Who Killed Our Business?
Most business managers go through the annual ritual of budgeting. We plan the next one or two years based on the actual results of the most recent year. We draw up a spreadsheet and plan line by line – sales revenues up 10% and costs held to a 5% increase means a modest improvement in profits.
We should have learned by now that this is a sterile process. The past is a poor guide to the future and its innovations. In 1972 the Club of Rome published “The Limits to Growth.” It was a model that predicted what would happen to energy, food, population, environment, etc. It concluded that essential resources like oil would run out in the 1990s and that economic growth was unsustainable. It extrapolated the future based on the past. And it got it wrong precisely because the future is not like the past.
Blocking out innovative ideas
The planning straitjacket means that we are restricted to small incremental increases in revenues and we are squeezed on expenses. There is no scope for the radical improvements that the business so desperately needs. By thinking in terms of last year plus 10% we are blocking out big ideas. The motor car was not the horse-drawn carriage plus 10%, Amazon was not Barnes and Noble plus 10%, and the Smart Car is not your average sedan with an extra 10%. Each was a leap, an innovation, a different approach.
Nokia started as a wood pulp mill in Finland in 1865. It made paper products, rubber products and became an energy company before moving into consumer electronics and becoming the world leader in mobile phones. Virgin was founded by Richard Branson as a record label. It now offers a range of products in travel, entertainment, finance and communications. These successful companies did not get where they are today by modest incremental steps, but by combining efficiency with bold ventures into new arenas.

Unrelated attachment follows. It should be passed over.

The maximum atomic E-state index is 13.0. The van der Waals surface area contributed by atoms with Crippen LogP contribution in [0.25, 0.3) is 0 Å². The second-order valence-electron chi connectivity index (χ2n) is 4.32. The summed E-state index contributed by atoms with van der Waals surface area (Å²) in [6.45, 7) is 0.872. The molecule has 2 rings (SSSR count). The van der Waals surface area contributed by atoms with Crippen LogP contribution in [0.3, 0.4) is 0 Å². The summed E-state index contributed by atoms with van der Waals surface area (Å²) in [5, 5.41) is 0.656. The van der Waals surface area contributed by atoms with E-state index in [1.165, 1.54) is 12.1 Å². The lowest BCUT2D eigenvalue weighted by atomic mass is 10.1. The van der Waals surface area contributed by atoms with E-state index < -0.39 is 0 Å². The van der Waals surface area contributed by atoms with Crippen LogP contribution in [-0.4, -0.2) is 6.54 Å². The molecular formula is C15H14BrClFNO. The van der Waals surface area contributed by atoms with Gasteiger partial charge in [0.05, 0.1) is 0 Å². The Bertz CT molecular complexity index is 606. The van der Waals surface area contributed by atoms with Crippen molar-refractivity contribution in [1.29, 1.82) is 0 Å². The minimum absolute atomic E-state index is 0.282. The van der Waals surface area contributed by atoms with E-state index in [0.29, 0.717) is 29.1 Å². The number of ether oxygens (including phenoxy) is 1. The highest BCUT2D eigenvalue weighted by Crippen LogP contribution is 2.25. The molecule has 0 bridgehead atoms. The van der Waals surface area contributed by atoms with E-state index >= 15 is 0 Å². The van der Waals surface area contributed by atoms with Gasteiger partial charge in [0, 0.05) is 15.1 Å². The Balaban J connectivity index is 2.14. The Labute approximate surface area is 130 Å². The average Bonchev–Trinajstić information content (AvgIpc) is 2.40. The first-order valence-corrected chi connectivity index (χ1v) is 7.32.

Who killed our business?
I use an exercise in my creative leadership workshops to shake people out of incremental thinking and planning. The team imagines that they are sitting in the room six years from now asking the question, “Who killed our business?” The premise is that some powerful force has put their company out of business. Individually and in teams they have to conceive of changes in technology, processes, fashion, competition or demographics that might completely replace their current business model.
There are many examples of how the unexpected has devastated businesses. Typewriter manufacturer Smith Corona was wiped out by word processing software on PCs. Polaroid was sideswiped by digital camera technology. MacDonalds has fallen victim to the rise of anti-corporatism and the power of the book, “No Logo.” Downloading music on the Internet is hurting music companies. A loss of reputation demolished Arthur Anderson. Accounting scandals killed Enron and Parmalat. Laser eye surgery is a threat to makers of spectacles and contact lenses.
Starting with a blank piece of paper, people have to imagine a major new trend or approach which would eliminate them and at the same time meet the needs of their customers better. Once they have agreed on some possible scenarios they need to design ideal companies to exploit the new approaches. Instead of starting from today and planning forward, they start from the future and plan for the future.
You can aid the process by first discussing fashion trends, technology developments and demographic movements. The purpose is to startle people out of a complacent and comfortable view of the future and to consider instead a vortex of dangers and opportunities.
Spreadsheets are great tools for recording figures and for trying different assumptions in an existing model. But among all the many menu bars and commands in Excel there is no instruction for “use your imagination” or “conceive entirely new possibility.” Try getting your team together and brainstorm some radical ideas. Develop scenarios that are imaginative but possible. Build some prototypes to test new products or business methods. Test them in the marketplace. An experiment will teach you far more than any spreadsheet. It is by systematically testing boundaries and pushing into new areas that companies like Nokia and Virgin succeed.
Of course every business needs a budget as a yardstick to measure against. But the budget is not a strategy for success or even for survival. Leadership means taking the business from where it is today to somewhere new and different. It means using imagination and innovation to design a better tomorrow.
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